عنوان مقاله [English]
نویسندگان [English]چکیده [English]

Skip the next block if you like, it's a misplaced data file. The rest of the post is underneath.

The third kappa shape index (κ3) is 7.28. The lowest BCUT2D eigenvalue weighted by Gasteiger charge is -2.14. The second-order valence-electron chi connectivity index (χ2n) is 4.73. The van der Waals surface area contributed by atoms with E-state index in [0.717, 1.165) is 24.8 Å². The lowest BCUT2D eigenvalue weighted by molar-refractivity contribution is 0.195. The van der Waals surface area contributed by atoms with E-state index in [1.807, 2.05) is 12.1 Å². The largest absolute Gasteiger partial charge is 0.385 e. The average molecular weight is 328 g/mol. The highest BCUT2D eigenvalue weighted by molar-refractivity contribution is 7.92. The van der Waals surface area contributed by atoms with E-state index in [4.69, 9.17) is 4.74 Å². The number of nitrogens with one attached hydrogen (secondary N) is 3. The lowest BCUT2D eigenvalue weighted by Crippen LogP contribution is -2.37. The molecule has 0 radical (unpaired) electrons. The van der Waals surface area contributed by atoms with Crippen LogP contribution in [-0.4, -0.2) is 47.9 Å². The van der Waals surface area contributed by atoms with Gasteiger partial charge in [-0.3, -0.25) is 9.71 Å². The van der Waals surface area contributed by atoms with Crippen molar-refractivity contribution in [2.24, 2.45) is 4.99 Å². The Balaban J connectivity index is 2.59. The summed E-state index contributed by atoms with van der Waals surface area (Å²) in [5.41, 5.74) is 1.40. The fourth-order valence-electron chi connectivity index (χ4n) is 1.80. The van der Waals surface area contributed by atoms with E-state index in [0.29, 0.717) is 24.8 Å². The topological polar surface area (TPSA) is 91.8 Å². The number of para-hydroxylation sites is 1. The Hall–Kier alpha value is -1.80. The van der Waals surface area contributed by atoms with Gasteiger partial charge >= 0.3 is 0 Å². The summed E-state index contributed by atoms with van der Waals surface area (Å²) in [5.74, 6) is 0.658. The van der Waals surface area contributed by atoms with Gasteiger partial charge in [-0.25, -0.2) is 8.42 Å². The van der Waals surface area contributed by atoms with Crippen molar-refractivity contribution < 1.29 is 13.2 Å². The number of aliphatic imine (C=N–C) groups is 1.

Different human activities depend on water availability so most of the civilizations have been emerged and developed in the proximities of rivers. However, such developments lead to polluting water bodies (Alizade, 2004). For sustainable agricultural and industrial developments monitoring the quality of water resources is inevitable. Heavy metals negatively impact water quality as they form complex and poisonous compounds when entering water bodies (Ostan, 2005). Heavy metals exchange between sediments and water and the equilibrium exists between these phases in rivers. Such equilibrium changes by any variation in media reaction, oxidation and reduction condition, the amount of organic matter, microorganisms' activities, concentration of soluble elements and cation exchange capacity of suspended particles. The sources of heavy metals in water resources are anthropogenic (from human activities) or naturally released from mineral weathering (Khosheqbal et al. 2012). Hoba et al. (1983) reported that severe erosion of stones in the Vender river watershed and releasing a lot of Ca2+ led to formation of carbonates of calcium and some heavy metals and also Fe and Mn hydroxides in sediments of the river. Zhao et al. (2012) analyzed heavy metal concentration of fish and crabs' tissues and found a significant and positive correlation between the concentration in legs of crabs, skins and heads of fish and the concentrations in water. Sediments are considered pollutants as they absorb and transport heavy metals. Akhondi et al. (1989) studied heavy metal concentration of the Qomroud River and reported that the concentrations of Cd, Zn and Pb in water are below the permissible threshold for drinking. They expressed that sources of heavy metals are petroleum refineries, metal mills, electrical and textile industries. The Zayanderoud River is one of the main rivers of interior plateau of Iran also a water resource for drinking, industries and croplands in Chaharmahal & Bakhtiari and Esfahan provinces. The river origins from the Zagros Mountains and passes through cultivated lands, orchards, fish farms and proximity of steel mill industries and pours into Gavkhoni wetland in the southeast of Esfahan City. Due to the importance of the river, the objectives of this study were monitoring spatial and temporal variations of heavy metal concentrations in water and sediments of the Zayanderoud River.